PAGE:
Some ask why this remains America's fight. The United States has been remarkably secure from attack, as terrorists' attention has seemingly shifted from attacking America to local battles with local adversaries. But the nation is far from immune. The Islamic State and its ideology, so reprehensible and brutal, attract tens of thousands of global followers, including several thousand from the United States and Europe.
Addressing the threat obviously requires a whole of government approach. Military action alone will never be enough. But military operations remain a critical ingredient of a successful U.S. counter-terrorism strategy.
These operations deserve congressional authorization. Congress has a constitutional responsibility to weigh in. Not doing so could lead other nations, U.S. allies, al Qaeda, and the Islamic State to question American readiness to combat violent jihadists. Authorization could moreover give the U.S. public a better sense of who the enemy is and whether and why American forces need to be in the fight.
Five principles should guide new legislation.
First, geographic limitations should be avoided; they don't make sense, because the enemy has no geographic limits. The Islamic State has continued to expand, to Libya, Yemen, and elsewhere, since the White House submitted its own authorization of military force proposal to congress back in February.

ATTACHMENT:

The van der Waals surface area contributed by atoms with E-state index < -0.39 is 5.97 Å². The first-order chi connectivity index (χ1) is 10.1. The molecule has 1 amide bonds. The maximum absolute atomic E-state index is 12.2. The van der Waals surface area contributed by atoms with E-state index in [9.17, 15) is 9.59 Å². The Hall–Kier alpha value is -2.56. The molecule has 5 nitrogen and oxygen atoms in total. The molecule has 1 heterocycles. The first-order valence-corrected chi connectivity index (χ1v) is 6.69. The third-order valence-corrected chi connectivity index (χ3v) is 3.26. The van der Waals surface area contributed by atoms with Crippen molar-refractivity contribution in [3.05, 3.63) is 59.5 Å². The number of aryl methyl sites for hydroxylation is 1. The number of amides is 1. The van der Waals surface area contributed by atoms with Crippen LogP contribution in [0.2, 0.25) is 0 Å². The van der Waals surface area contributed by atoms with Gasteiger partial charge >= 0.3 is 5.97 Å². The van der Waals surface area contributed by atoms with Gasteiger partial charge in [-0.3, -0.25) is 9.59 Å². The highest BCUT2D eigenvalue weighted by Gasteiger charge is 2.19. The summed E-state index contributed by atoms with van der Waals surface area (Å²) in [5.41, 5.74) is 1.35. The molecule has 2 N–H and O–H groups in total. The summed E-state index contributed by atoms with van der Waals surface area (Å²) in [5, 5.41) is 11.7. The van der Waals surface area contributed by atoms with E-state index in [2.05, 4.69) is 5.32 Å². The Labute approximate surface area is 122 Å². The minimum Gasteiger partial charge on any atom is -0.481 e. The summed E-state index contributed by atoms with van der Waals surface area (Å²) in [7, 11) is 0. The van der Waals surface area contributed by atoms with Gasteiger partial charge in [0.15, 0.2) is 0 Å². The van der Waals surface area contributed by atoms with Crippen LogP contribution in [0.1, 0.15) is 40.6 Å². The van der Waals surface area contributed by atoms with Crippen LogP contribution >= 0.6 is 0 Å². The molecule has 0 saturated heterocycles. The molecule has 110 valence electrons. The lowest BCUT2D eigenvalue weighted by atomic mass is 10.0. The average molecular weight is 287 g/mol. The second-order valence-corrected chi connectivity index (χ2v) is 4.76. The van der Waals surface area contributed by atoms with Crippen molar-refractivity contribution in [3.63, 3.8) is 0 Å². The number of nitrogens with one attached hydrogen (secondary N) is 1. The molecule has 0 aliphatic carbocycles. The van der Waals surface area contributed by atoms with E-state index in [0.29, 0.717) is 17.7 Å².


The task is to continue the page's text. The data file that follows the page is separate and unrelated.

Second, limits on ground forces and other military tools could undermine the deterrent value of the renewal. U.S. ground forces are already on the ground and more will likely be needed to bolster Iraq's own troops. Large scale deployments of ground forces are not inevitable, however, and Congressional silence on the issue would not make them inevitable.
Third, legislation should include regular reporting requirements. These requirements are essential to keep Congress and the public informed on how the fight is going, what new tools and methods are being used, and, importantly, how the enemy is evolving.
Fourth, the new legislation should include a set time to revisit the authorization — three years or five, but not an open-ended authorization. The purpose of such renewal should not be to schedule an arbitrary end to the conflict, but instead to require the next administration and the next Congress to engage in a serious debate about how the U.S. counter-terrorism effort is going. Such debate will be healthy and ultimately beneficial to U.S. counter-terrorism objectives.
Lastly, an authorization focused solely on the Islamic State is not sufficient. The new authorization should cover the remnants and the progeny of the old enemy, al Qaeda, as well as the Islamic State. This will ensure the public clearly understands who we are fighting and why.
This issue won't go away soon, no matter how much the United States might like it to. Congress should add its voice.
Christopher S. Chivvis is associate director of the International Security and Defense Policy Center at the nonprofit, nonpartisan RAND Corporation. Andrew Liepman, former principal deputy director of the National Counterterrorism Center, is a senior policy analyst at RAND.
This commentary originally appeared on The Hill on July 9, 2015. Commentary gives RAND researchers a platform to convey insights based on their professional expertise and often on their peer-reviewed research and analysis.